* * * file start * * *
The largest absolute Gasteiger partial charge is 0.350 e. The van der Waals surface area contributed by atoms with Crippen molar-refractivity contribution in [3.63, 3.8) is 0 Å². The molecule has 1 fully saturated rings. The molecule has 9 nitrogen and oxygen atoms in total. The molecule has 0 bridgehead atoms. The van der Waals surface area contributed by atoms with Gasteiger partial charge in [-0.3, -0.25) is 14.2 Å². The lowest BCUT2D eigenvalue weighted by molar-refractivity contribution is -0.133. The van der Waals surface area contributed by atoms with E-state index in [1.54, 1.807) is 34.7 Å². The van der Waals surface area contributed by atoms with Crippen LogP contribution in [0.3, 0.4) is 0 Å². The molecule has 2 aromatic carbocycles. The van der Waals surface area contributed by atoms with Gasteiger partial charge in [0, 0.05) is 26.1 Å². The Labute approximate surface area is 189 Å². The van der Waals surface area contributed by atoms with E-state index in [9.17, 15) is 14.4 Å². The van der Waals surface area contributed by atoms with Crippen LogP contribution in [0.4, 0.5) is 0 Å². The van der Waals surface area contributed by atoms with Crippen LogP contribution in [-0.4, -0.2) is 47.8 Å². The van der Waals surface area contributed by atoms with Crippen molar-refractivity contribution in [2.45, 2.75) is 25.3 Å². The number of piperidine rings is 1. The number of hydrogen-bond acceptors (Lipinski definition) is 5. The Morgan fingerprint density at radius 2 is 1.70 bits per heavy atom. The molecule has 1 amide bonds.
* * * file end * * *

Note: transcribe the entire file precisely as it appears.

The largest absolute Gasteiger partial charge is 0.350 e. The van der Waals surface area contributed by atoms with Crippen molar-refractivity contribution in [3.63, 3.8) is 0 Å². The molecule has 1 fully saturated rings. The molecule has 9 nitrogen and oxygen atoms in total. The molecule has 0 bridgehead atoms. The van der Waals surface area contributed by atoms with Gasteiger partial charge in [-0.3, -0.25) is 14.2 Å². The lowest BCUT2D eigenvalue weighted by molar-refractivity contribution is -0.133. The van der Waals surface area contributed by atoms with E-state index in [1.54, 1.807) is 34.7 Å². The van der Waals surface area contributed by atoms with Crippen LogP contribution in [0.3, 0.4) is 0 Å². The molecule has 2 aromatic carbocycles. The van der Waals surface area contributed by atoms with Gasteiger partial charge in [0, 0.05) is 26.1 Å². The Labute approximate surface area is 189 Å². The van der Waals surface area contributed by atoms with E-state index in [9.17, 15) is 14.4 Å². The van der Waals surface area contributed by atoms with Crippen LogP contribution in [0.4, 0.5) is 0 Å². The van der Waals surface area contributed by atoms with Crippen LogP contribution in [-0.4, -0.2) is 47.8 Å². The van der Waals surface area contributed by atoms with Crippen molar-refractivity contribution in [2.45, 2.75) is 25.3 Å². The number of piperidine rings is 1. The number of hydrogen-bond acceptors (Lipinski definition) is 5. The Morgan fingerprint density at radius 2 is 1.70 bits per heavy atom. The molecule has 1 amide bonds.